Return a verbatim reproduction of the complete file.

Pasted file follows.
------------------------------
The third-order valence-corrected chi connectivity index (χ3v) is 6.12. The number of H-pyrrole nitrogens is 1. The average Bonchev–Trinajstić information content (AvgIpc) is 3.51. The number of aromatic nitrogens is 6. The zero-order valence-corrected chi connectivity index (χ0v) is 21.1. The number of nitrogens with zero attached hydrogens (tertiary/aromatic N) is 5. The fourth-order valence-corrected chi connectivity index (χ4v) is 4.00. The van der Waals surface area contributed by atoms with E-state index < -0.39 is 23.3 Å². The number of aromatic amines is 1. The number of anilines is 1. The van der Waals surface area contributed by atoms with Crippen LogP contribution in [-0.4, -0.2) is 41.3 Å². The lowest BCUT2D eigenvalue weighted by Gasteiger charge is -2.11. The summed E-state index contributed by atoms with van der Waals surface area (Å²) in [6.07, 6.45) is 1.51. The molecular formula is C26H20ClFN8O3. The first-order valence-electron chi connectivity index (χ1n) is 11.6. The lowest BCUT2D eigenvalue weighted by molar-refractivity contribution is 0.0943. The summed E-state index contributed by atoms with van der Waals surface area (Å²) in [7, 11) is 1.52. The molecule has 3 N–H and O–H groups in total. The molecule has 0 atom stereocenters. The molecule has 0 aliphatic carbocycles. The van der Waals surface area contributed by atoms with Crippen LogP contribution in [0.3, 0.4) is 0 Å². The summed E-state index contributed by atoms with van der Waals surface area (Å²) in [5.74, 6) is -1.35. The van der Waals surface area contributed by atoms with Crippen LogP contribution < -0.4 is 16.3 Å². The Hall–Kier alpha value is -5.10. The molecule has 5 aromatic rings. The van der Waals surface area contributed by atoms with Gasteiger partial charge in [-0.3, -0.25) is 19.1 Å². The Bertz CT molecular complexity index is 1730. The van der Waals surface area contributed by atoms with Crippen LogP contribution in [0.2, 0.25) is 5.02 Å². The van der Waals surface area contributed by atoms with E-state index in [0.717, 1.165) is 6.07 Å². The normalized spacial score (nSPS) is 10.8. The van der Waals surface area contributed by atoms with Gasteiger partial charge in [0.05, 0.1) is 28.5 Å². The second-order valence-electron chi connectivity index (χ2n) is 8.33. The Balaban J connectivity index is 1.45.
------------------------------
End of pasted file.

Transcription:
The third-order valence-corrected chi connectivity index (χ3v) is 6.12. The number of H-pyrrole nitrogens is 1. The average Bonchev–Trinajstić information content (AvgIpc) is 3.51. The number of aromatic nitrogens is 6. The zero-order valence-corrected chi connectivity index (χ0v) is 21.1. The number of nitrogens with zero attached hydrogens (tertiary/aromatic N) is 5. The fourth-order valence-corrected chi connectivity index (χ4v) is 4.00. The van der Waals surface area contributed by atoms with E-state index < -0.39 is 23.3 Å². The number of aromatic amines is 1. The number of anilines is 1. The van der Waals surface area contributed by atoms with Crippen LogP contribution in [-0.4, -0.2) is 41.3 Å². The lowest BCUT2D eigenvalue weighted by Gasteiger charge is -2.11. The summed E-state index contributed by atoms with van der Waals surface area (Å²) in [6.07, 6.45) is 1.51. The molecular formula is C26H20ClFN8O3. The first-order valence-electron chi connectivity index (χ1n) is 11.6. The lowest BCUT2D eigenvalue weighted by molar-refractivity contribution is 0.0943. The summed E-state index contributed by atoms with van der Waals surface area (Å²) in [7, 11) is 1.52. The molecule has 3 N–H and O–H groups in total. The molecule has 0 atom stereocenters. The molecule has 0 aliphatic carbocycles. The van der Waals surface area contributed by atoms with Crippen LogP contribution in [0.3, 0.4) is 0 Å². The summed E-state index contributed by atoms with van der Waals surface area (Å²) in [5.74, 6) is -1.35. The van der Waals surface area contributed by atoms with Crippen LogP contribution < -0.4 is 16.3 Å². The Hall–Kier alpha value is -5.10. The molecule has 5 aromatic rings. The van der Waals surface area contributed by atoms with Gasteiger partial charge in [-0.3, -0.25) is 19.1 Å². The Bertz CT molecular complexity index is 1730. The van der Waals surface area contributed by atoms with Crippen LogP contribution in [0.2, 0.25) is 5.02 Å². The van der Waals surface area contributed by atoms with E-state index in [0.717, 1.165) is 6.07 Å². The normalized spacial score (nSPS) is 10.8. The van der Waals surface area contributed by atoms with Gasteiger partial charge in [0.05, 0.1) is 28.5 Å². The second-order valence-electron chi connectivity index (χ2n) is 8.33. The Balaban J connectivity index is 1.45.